Monthly Economic Indicators May 2019
Monday, 10 June 2019
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• The Government released its first Wellbeing Budget
• Retail sales maintained momentum in the March quarter
• Annual trade deficit narrows and terms of trade improve
• Trade tensions escalate and weigh on global economic activity
• RBNZ and Reserve Bank of Australia ease monetary policy
The 2019 Budget Economic and Fiscal Update was released on Thursday, 30 May. The budget included net new operating spending of $15.2 billion and net new capital expenditure of $10.4 billion over the forecast period, compared with Budget 2018. This new spending is prioritised to support improved provision of mental health services, improved child wellbeing, Māori and Pasifika aspirations, investing in infrastructure, and improving productivity. Real GDP growth is forecast to average 2.6% per year across the forecast period to June 2023 while the unemployment rate is expected to decline to 4.0 in 2020 before gradually rising to 4.3% by 2023. A tight labour market adds to wage pressures over the forecast period and supports household spending.
Strength in retail sales carried through to the March quarter, with sales volumes increasing 0.7% in the quarter, following a 1.8% increase in December, and 3.3% over the year. Growth was broad-based across most storetypes, although falls were recorded in accommodation and pharmaceutical and other store-based retailing (which includes duty-free stores) that may reflect recent falls in visitor arrivals in February and March.
Auckland house prices continued their downward trend, falling 2.0% in April, to end up 4.4% down over the year to April. House prices outside of Auckland continued to rise, with national house prices up 1.3% on April last year. Building consents have fallen back over the past two months, but remain at historically high levels, 3.6% above the same time last year, that will support growth in residential investment through the rest of the year.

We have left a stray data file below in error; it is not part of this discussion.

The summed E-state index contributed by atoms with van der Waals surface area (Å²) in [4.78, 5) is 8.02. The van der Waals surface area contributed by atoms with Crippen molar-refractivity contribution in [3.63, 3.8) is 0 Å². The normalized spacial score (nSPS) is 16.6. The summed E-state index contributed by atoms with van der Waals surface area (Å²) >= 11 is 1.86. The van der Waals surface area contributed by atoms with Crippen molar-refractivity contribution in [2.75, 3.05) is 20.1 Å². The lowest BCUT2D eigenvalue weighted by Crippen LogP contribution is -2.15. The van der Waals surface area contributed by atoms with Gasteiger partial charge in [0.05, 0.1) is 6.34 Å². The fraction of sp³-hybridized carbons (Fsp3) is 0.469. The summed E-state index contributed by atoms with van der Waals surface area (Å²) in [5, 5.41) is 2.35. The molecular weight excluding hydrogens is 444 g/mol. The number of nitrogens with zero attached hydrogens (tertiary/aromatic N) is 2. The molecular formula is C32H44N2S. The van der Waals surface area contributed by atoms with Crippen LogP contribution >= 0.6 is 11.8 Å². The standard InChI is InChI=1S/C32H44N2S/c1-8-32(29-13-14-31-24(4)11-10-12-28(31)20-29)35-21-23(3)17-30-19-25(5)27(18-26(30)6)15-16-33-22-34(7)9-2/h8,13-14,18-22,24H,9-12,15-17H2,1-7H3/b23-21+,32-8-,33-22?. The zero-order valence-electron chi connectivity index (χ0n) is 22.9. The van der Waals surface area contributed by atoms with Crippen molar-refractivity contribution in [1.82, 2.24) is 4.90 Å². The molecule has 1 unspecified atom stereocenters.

Business confidence lifted slightly in May, with a net 9% of firms now expecting their own activity to increase, although a net 32% still expect general business conditions to deteriorate in the year ahead. Consumer confidence fell slightly in May, although it remains close to its historical average level.
The annual trade deficit narrowed slightly in April, with strong dairy exports leading to exports growing faster (up 11.7%) than imports (up 7.3%). The terms of trade rose 1.0% in the March quarter as the 3.5% fall in import prices more than outweighed a 2.6% fall in export prices. Dairy prices fell 7.5% over the quarter, reflecting weaker GlobalDairyTrade auction prices in the latter part of 2018. Lower fuel prices were the main contributor to the decline in import prices, reflecting lower crude oil prices.
As widely expected, the Reserve Bank of New Zealand (RBNZ) reduced the OCR by 25 basis points to 1.5% in May, citing slower domestic and international growth, and weakening inflation pressure as reasons for the cut. It left loan-to-value ratio (LVR) restriction settings unchanged in its latest Financial Stability Report.
International trade tensions escalated this month, with the US government announcing new tariffs on China and Mexico. Trade tensions have weakened growth in many Asian economies over the first quarter of 2019 and continue to weigh on economic activity in both the US, China and Asia.
The Reserve Bank of Australia (RBA) lowered the cash rate by 25 basis points to 1.25% at their June meeting, in line with market expectations and amid weakening economic data. Partial indicators of March quarter GDP were weak in Australia, with retail sales, construction activity and private capital expenditure all falling in the quarter.